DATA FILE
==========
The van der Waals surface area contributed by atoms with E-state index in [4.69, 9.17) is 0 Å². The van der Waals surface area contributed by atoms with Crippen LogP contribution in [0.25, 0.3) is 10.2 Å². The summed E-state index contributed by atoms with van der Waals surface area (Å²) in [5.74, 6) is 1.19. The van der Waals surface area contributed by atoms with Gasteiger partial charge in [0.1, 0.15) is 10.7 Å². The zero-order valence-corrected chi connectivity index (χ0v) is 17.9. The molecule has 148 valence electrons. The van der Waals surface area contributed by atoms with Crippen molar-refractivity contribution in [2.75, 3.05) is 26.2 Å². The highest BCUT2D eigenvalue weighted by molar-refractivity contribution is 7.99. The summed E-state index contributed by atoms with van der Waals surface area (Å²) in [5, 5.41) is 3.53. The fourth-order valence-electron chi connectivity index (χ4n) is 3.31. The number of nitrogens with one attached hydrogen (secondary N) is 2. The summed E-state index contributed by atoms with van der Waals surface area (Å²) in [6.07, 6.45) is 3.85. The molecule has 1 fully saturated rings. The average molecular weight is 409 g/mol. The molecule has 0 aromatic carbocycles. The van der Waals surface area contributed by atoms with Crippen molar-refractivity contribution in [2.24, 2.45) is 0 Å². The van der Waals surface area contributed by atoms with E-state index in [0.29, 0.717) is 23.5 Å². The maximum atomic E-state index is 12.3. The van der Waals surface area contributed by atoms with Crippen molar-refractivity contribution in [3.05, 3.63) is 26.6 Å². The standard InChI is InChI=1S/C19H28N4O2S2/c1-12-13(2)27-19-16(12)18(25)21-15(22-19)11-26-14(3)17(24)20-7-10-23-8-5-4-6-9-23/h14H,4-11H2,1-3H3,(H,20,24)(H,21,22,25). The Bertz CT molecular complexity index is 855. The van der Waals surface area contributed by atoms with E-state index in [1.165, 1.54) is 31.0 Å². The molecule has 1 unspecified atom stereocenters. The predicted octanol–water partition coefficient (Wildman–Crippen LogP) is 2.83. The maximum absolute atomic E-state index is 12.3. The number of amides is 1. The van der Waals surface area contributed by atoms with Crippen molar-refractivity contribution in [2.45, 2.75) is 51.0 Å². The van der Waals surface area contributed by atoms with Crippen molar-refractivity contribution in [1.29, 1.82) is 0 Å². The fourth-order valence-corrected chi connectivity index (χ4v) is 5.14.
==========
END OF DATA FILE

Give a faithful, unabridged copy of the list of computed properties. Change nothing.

The van der Waals surface area contributed by atoms with E-state index in [4.69, 9.17) is 0 Å². The van der Waals surface area contributed by atoms with Crippen LogP contribution in [0.25, 0.3) is 10.2 Å². The summed E-state index contributed by atoms with van der Waals surface area (Å²) in [5.74, 6) is 1.19. The van der Waals surface area contributed by atoms with Gasteiger partial charge in [0.1, 0.15) is 10.7 Å². The zero-order valence-corrected chi connectivity index (χ0v) is 17.9. The molecule has 148 valence electrons. The van der Waals surface area contributed by atoms with Crippen molar-refractivity contribution in [2.75, 3.05) is 26.2 Å². The highest BCUT2D eigenvalue weighted by molar-refractivity contribution is 7.99. The summed E-state index contributed by atoms with van der Waals surface area (Å²) in [5, 5.41) is 3.53. The fourth-order valence-electron chi connectivity index (χ4n) is 3.31. The number of nitrogens with one attached hydrogen (secondary N) is 2. The summed E-state index contributed by atoms with van der Waals surface area (Å²) in [6.07, 6.45) is 3.85. The molecule has 1 fully saturated rings. The average molecular weight is 409 g/mol. The molecule has 0 aromatic carbocycles. The van der Waals surface area contributed by atoms with Crippen molar-refractivity contribution in [2.24, 2.45) is 0 Å². The van der Waals surface area contributed by atoms with E-state index in [0.29, 0.717) is 23.5 Å². The maximum atomic E-state index is 12.3. The van der Waals surface area contributed by atoms with Crippen molar-refractivity contribution in [3.05, 3.63) is 26.6 Å². The standard InChI is InChI=1S/C19H28N4O2S2/c1-12-13(2)27-19-16(12)18(25)21-15(22-19)11-26-14(3)17(24)20-7-10-23-8-5-4-6-9-23/h14H,4-11H2,1-3H3,(H,20,24)(H,21,22,25). The Bertz CT molecular complexity index is 855. The van der Waals surface area contributed by atoms with E-state index in [1.165, 1.54) is 31.0 Å². The molecule has 1 unspecified atom stereocenters. The predicted octanol–water partition coefficient (Wildman–Crippen LogP) is 2.83. The maximum absolute atomic E-state index is 12.3. The number of amides is 1. The van der Waals surface area contributed by atoms with Crippen molar-refractivity contribution in [2.45, 2.75) is 51.0 Å². The van der Waals surface area contributed by atoms with Crippen molar-refractivity contribution in [1.29, 1.82) is 0 Å². The fourth-order valence-corrected chi connectivity index (χ4v) is 5.14.